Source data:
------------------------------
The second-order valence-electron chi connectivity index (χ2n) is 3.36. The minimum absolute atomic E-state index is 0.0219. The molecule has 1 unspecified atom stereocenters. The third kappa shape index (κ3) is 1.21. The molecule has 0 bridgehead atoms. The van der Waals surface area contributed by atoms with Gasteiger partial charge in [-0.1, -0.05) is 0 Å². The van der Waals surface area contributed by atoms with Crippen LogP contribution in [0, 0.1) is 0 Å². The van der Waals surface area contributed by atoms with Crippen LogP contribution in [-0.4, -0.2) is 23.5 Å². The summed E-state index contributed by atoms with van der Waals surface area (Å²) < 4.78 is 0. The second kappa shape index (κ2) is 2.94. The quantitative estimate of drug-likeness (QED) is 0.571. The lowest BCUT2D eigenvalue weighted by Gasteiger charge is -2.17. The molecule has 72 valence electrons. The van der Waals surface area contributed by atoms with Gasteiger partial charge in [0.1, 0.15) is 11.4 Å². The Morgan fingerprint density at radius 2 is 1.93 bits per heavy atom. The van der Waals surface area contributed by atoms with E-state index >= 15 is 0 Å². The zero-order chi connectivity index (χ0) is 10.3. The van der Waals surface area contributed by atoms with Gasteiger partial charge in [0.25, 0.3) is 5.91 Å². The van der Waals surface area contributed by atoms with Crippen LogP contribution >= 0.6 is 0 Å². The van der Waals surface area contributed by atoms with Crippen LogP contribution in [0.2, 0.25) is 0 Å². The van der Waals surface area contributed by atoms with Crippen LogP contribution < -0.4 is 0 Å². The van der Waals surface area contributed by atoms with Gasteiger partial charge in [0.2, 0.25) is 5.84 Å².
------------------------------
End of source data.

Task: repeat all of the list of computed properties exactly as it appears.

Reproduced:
The second-order valence-electron chi connectivity index (χ2n) is 3.36. The minimum absolute atomic E-state index is 0.0219. The molecule has 1 unspecified atom stereocenters. The third kappa shape index (κ3) is 1.21. The molecule has 0 bridgehead atoms. The van der Waals surface area contributed by atoms with Gasteiger partial charge in [-0.1, -0.05) is 0 Å². The van der Waals surface area contributed by atoms with Crippen LogP contribution in [0, 0.1) is 0 Å². The van der Waals surface area contributed by atoms with Crippen LogP contribution in [-0.4, -0.2) is 23.5 Å². The summed E-state index contributed by atoms with van der Waals surface area (Å²) < 4.78 is 0. The second kappa shape index (κ2) is 2.94. The quantitative estimate of drug-likeness (QED) is 0.571. The lowest BCUT2D eigenvalue weighted by Gasteiger charge is -2.17. The molecule has 72 valence electrons. The van der Waals surface area contributed by atoms with Gasteiger partial charge in [0.1, 0.15) is 11.4 Å². The Morgan fingerprint density at radius 2 is 1.93 bits per heavy atom. The van der Waals surface area contributed by atoms with E-state index >= 15 is 0 Å². The zero-order chi connectivity index (χ0) is 10.3. The van der Waals surface area contributed by atoms with Gasteiger partial charge in [0.25, 0.3) is 5.91 Å². The van der Waals surface area contributed by atoms with Crippen LogP contribution >= 0.6 is 0 Å². The van der Waals surface area contributed by atoms with Crippen LogP contribution in [0.2, 0.25) is 0 Å². The van der Waals surface area contributed by atoms with Crippen LogP contribution < -0.4 is 0 Å². The van der Waals surface area contributed by atoms with Gasteiger partial charge in [0.2, 0.25) is 5.84 Å².